Law and Religion in Figi

Lacee Curtis

Fiji’s estimated population for the year 2013 is 896,758. The country’s main ethnic groups are 57.3 percent Fijian, 37.6 percent Indian (or Indo-Fijian), 1.2 percent Rotuman, and 3.9 percent other groups such as Chinese, European, and other Pacific Islanders.  

Estimates place 64 percent of the population as Christian, 28 percent as Hindu, and 6 percent as Muslim, and the remaining 2 percent various other religious denominations. Most Fijians are Christian. About 20 percent of the Indian population is Muslim, 74 percent is Hindu, and a remaining 6 percent is Christian. The small Chinese community is 60 percent Christian, and the European community is predominantly Christian. 

According to the 2007 census, with 290,000 members, the Methodist Church claims about one-third of the country’s population and is the largest Christian denomination. With the support of the majority of the country’s chiefs, the Methodist Church continues to remain influential in the Fijian community.  Other Protestant groups are 5.7 percent Assembly of God, 3.9 percent Seventh-Day Adventist, 0.8 percent Anglican, and 10.4 percent “other” groups. The Roman Catholic Church also has a following of 9.1 percent. 

The 2007 census also indicated that 27.9 percent of the population was Hindu and 6.3 percent was Muslim.  Small but active communities of Bahais and Sikhs also practice their religions in Fiji. 

Generally the government respects religious freedom. And despite the role of religion continuing to be a sensitive political issue, this respect improved slightly during the year 2012. Government officials partially lifted a 2009 ban on the Methodist Church’s Annual General Conference and on the quarterly meetings of the Methodist Church’s 52 divisions. Ultimately it granted the Methodist Church a three-day permit for its conference.  Despite the lifting on bans, the Government maintains tight restrictions on what can be discussed at these meetings.

In October 2011, the government lifted a requirement that all church meetings other than regularly scheduled Sunday services have police permits. In addition, the police stopped requiring meeting permits for Hindu temples that were not registered with the Shree Sanatan Dharam Pratinidhi Sabha of Fiji, a Hindu religious body. 

Societal respect for religious freedom in Fiji is more complex. Local authorities reported and investigated one sacrilege case in 2012. Thieves vandalized a Hindu temple and desecrated the temple’s prayer hall and worship ornaments. 

Some religious groups seen as “outside the mainstream” encountered isolated problems when trying to establish congregations in villages and on outer islands. Since most Fijians are Methodists or members of the Assembly of God, new Pentecostal denominations faced difficulties while proselytizing and establishing congregations in these areas. 

There appears to be no specific prohibitions on the proselytizing activities of churches. Citizens have the right to manifest and practice their religion, both in public and in private. Many Christian denominations have missionaries active in Fiji. These Christian missionary organizations participate in social welfare, health, and education. Adventist, Anglican, Catholic, The Church of Jesus Christ of Latter-day Saints, Hindu, Methodist, Muslim, and other communities operate schools and colleges. In addition, Hindu and Muslim communities operate numerous religious and cultural organizations. The government does not subsidize these organizations.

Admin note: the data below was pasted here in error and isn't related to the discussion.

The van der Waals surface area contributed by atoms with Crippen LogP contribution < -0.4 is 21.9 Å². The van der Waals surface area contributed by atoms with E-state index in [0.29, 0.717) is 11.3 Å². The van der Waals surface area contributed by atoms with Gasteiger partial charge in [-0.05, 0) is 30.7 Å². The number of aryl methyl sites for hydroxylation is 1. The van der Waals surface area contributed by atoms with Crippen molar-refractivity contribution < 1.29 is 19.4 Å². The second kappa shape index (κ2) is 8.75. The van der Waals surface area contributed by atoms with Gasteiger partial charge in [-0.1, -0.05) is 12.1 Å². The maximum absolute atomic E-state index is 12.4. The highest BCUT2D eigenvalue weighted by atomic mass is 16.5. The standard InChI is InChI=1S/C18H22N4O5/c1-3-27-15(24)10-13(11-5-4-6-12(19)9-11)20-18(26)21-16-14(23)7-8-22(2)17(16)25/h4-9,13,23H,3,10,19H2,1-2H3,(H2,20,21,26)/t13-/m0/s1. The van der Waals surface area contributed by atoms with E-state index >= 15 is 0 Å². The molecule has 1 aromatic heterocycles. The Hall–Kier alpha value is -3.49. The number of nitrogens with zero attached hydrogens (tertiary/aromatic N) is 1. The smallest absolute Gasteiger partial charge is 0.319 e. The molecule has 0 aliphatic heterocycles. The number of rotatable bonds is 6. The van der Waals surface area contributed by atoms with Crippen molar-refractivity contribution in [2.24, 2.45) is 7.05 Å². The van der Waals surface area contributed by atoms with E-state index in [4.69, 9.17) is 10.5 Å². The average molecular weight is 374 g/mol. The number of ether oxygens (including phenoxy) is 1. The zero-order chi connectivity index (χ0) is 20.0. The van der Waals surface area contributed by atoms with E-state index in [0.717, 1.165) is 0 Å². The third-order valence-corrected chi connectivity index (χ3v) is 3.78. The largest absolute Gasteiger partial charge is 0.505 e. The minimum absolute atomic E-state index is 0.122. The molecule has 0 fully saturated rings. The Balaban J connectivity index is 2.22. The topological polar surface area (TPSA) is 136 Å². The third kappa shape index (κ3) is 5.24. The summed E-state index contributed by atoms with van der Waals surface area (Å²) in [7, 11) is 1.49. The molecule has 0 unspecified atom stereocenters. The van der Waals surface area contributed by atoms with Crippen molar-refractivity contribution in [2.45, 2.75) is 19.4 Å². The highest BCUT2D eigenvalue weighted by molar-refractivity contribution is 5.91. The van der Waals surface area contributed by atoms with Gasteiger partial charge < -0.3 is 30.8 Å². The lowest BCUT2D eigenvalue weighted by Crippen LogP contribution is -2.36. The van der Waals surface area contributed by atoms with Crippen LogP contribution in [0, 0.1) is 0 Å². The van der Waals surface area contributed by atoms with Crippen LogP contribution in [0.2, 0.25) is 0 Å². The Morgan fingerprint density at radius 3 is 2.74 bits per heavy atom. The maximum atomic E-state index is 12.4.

Constitutional Provisions and Ordinances on Religion
Since the military coup in 2006, there has been political uncertainty in Fiji. After the President Ratu Josefa Iloilo abrogated the 1997 Constitution in 2009, Fiji has operated under Public Emergency Regulations (PERs). In July 2009, Interim Prime Minister Commodore Josaia Voreqe Bainimarama announced that work on a new constitution would begin in September 2012. In 2012 the government appointed a Constitutional Commission to conduct public consultations, and to draft a constitution to submit to a Constituent Assembly for consideration.  The PERs were lifted in January of 2012.

The Commission presented a draft constitution to Fiji’s government on 21 December 2012. However, the draft was not officially released to the public. Fiji police confiscated all printed copies of the draft and burned the printing press in front of the Commission’s chairman Professor Yash Ghai. Eventually a leaked copy of the 2012 Commission Draft was released online in early 2013.

Citing concerns that the Commission was working with opposition factions, Prime Minister Bainimarama announced that the government would draft its own constitution.  On 21 March 2013, the Prime Minister announced that the constitution would not be debated by the Constituent Assembly.  Instead, the draft would be open for public comment until 30 April 2013.  The Prime Minister stated that he hoped the draft would be finalized by June 2013. In fact, the government completed its drafting of the constitution in late August, 2013, and released it to the public. On September 6, 2013, the President of Fiji formally assented to the new constitution.  The constitution came into effect immediately.  National elections, under the new constitution, will be held in September, 2014.

This report is taken from Republic of Fiji: Law and Religion Framework Overview. Please see the entire report for more information.